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What are ASDs?

10th June 2010

Writing in the Telegraph, Science Correspondent Richard Alleyne examines what autism is.

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Affecting about 1pc of children and adults, and mostly males, autism covers a group of conditions known as autism spectrum disorders (ASDs) that can vary from very mild where the person can function in much the same way as those around them to severe where those affected are unable to take part in normal society.

Autism is believed to be triggered as a result of a “complex genetic jigsaw”, leaving those who suffer from it with an impaired ability to communicate and interact socially and with narrowly focused attention.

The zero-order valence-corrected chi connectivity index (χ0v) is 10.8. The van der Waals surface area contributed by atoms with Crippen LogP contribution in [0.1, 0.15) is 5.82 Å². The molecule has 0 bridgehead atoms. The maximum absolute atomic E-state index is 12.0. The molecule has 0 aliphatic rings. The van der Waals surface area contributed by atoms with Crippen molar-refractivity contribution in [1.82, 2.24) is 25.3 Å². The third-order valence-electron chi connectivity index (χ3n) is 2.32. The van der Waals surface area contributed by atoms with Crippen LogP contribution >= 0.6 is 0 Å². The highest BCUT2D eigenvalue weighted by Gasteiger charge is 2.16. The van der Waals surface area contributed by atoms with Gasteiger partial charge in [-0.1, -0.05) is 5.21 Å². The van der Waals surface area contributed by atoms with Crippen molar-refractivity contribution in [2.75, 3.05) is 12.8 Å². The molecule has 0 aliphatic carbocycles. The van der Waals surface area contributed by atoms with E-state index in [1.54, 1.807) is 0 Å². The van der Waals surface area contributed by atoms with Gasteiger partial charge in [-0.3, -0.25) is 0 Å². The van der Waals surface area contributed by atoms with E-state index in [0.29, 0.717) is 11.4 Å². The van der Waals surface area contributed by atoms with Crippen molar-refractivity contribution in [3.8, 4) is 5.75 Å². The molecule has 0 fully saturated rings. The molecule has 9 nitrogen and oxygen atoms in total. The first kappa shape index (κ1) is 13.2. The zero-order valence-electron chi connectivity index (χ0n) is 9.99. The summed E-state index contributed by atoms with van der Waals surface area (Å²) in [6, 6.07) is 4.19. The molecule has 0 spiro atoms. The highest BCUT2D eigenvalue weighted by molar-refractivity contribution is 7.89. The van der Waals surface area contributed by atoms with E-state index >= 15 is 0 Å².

Repetitive behaviour is one of the classic hallmarks of autism.

Yet identifying the pieces of this genetic jigsaw remains difficult.

Doctors think it is likely that autism occurs when a small number of genes interact in a specific way, possibly linked to some external event or factor.

It is also not known what effect the environment has on those suffering from autism.

That said, early and intensive treatment is known to help alleviate some or all symptoms pointing to the importance of an early diagnosis.

However, this diagnosis is difficult, often relying on waiting for symptoms to develop, by which time damage has been done.

Children are presently diagnosed through lengthy tests exploring social interaction and communication skills but a simple genetic test could see those at risk diagnosed soon after they are born.

With intensive therapy started early, some believe that this can almost alleviate symptoms by adulthood.

 

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